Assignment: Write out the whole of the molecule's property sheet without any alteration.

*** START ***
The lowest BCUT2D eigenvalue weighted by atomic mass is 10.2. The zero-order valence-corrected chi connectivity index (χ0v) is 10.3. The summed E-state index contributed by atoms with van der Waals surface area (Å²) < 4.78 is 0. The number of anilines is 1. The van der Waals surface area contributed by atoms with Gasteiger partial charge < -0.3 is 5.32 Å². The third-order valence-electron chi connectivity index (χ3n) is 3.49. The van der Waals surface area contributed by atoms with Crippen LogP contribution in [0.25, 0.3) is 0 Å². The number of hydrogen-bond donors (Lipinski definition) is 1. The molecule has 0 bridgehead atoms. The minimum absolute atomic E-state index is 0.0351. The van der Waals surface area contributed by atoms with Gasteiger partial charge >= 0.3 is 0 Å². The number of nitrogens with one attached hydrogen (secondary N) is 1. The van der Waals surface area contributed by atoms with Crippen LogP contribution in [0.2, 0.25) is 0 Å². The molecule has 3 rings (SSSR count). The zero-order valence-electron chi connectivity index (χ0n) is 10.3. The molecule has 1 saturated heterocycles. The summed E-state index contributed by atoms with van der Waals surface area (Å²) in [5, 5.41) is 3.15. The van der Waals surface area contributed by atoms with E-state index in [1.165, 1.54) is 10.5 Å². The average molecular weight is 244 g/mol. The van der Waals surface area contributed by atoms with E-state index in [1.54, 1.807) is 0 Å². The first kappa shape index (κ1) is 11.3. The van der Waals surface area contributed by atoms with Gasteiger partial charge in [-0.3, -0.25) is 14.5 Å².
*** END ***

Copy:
The lowest BCUT2D eigenvalue weighted by atomic mass is 10.2. The zero-order valence-corrected chi connectivity index (χ0v) is 10.3. The summed E-state index contributed by atoms with van der Waals surface area (Å²) < 4.78 is 0. The number of anilines is 1. The van der Waals surface area contributed by atoms with Gasteiger partial charge < -0.3 is 5.32 Å². The third-order valence-electron chi connectivity index (χ3n) is 3.49. The van der Waals surface area contributed by atoms with Crippen LogP contribution in [0.25, 0.3) is 0 Å². The number of hydrogen-bond donors (Lipinski definition) is 1. The molecule has 0 bridgehead atoms. The minimum absolute atomic E-state index is 0.0351. The van der Waals surface area contributed by atoms with Gasteiger partial charge >= 0.3 is 0 Å². The number of nitrogens with one attached hydrogen (secondary N) is 1. The van der Waals surface area contributed by atoms with Crippen LogP contribution in [0.2, 0.25) is 0 Å². The molecule has 3 rings (SSSR count). The zero-order valence-electron chi connectivity index (χ0n) is 10.3. The molecule has 1 saturated heterocycles. The summed E-state index contributed by atoms with van der Waals surface area (Å²) in [5, 5.41) is 3.15. The van der Waals surface area contributed by atoms with E-state index in [1.165, 1.54) is 10.5 Å². The average molecular weight is 244 g/mol. The van der Waals surface area contributed by atoms with E-state index in [1.54, 1.807) is 0 Å². The first kappa shape index (κ1) is 11.3. The van der Waals surface area contributed by atoms with Gasteiger partial charge in [-0.3, -0.25) is 14.5 Å².